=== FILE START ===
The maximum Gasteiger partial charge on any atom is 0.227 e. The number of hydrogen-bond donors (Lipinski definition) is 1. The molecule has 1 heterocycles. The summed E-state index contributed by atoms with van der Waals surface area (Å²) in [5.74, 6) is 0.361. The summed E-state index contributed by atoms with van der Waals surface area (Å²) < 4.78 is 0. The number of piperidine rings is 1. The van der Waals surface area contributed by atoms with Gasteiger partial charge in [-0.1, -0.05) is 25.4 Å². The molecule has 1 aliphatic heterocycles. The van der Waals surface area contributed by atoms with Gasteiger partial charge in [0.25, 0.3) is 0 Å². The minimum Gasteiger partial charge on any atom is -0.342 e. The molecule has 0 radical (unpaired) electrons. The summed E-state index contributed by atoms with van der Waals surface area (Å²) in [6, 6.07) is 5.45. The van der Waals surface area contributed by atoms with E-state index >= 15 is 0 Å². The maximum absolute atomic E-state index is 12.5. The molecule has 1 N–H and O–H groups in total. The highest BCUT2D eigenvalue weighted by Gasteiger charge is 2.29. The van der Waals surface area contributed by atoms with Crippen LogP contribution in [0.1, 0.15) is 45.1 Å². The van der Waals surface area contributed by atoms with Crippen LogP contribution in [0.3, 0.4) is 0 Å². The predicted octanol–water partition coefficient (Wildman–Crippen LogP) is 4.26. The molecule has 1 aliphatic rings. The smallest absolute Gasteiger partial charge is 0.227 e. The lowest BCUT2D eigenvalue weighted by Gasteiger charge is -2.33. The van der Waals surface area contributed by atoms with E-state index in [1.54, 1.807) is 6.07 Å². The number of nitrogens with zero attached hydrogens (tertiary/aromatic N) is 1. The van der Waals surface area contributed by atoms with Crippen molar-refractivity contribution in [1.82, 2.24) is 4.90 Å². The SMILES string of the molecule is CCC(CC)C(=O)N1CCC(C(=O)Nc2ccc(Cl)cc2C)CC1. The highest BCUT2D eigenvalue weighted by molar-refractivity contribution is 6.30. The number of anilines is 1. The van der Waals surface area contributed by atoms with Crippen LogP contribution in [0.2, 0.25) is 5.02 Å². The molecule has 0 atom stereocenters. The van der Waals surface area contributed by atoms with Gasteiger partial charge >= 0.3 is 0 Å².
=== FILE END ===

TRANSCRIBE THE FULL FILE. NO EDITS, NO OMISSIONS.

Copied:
The maximum Gasteiger partial charge on any atom is 0.227 e. The number of hydrogen-bond donors (Lipinski definition) is 1. The molecule has 1 heterocycles. The summed E-state index contributed by atoms with van der Waals surface area (Å²) in [5.74, 6) is 0.361. The summed E-state index contributed by atoms with van der Waals surface area (Å²) < 4.78 is 0. The number of piperidine rings is 1. The van der Waals surface area contributed by atoms with Gasteiger partial charge in [-0.1, -0.05) is 25.4 Å². The molecule has 1 aliphatic heterocycles. The van der Waals surface area contributed by atoms with Gasteiger partial charge in [0.25, 0.3) is 0 Å². The minimum Gasteiger partial charge on any atom is -0.342 e. The molecule has 0 radical (unpaired) electrons. The summed E-state index contributed by atoms with van der Waals surface area (Å²) in [6, 6.07) is 5.45. The van der Waals surface area contributed by atoms with E-state index >= 15 is 0 Å². The maximum absolute atomic E-state index is 12.5. The molecule has 1 N–H and O–H groups in total. The highest BCUT2D eigenvalue weighted by Gasteiger charge is 2.29. The van der Waals surface area contributed by atoms with Crippen LogP contribution in [0.1, 0.15) is 45.1 Å². The van der Waals surface area contributed by atoms with Crippen LogP contribution in [0.3, 0.4) is 0 Å². The predicted octanol–water partition coefficient (Wildman–Crippen LogP) is 4.26. The molecule has 1 aliphatic rings. The smallest absolute Gasteiger partial charge is 0.227 e. The lowest BCUT2D eigenvalue weighted by Gasteiger charge is -2.33. The van der Waals surface area contributed by atoms with E-state index in [1.54, 1.807) is 6.07 Å². The number of nitrogens with zero attached hydrogens (tertiary/aromatic N) is 1. The van der Waals surface area contributed by atoms with Crippen molar-refractivity contribution in [1.82, 2.24) is 4.90 Å². The SMILES string of the molecule is CCC(CC)C(=O)N1CCC(C(=O)Nc2ccc(Cl)cc2C)CC1. The highest BCUT2D eigenvalue weighted by molar-refractivity contribution is 6.30. The number of anilines is 1. The van der Waals surface area contributed by atoms with Crippen LogP contribution in [0.2, 0.25) is 5.02 Å². The molecule has 0 atom stereocenters. The van der Waals surface area contributed by atoms with Gasteiger partial charge >= 0.3 is 0 Å².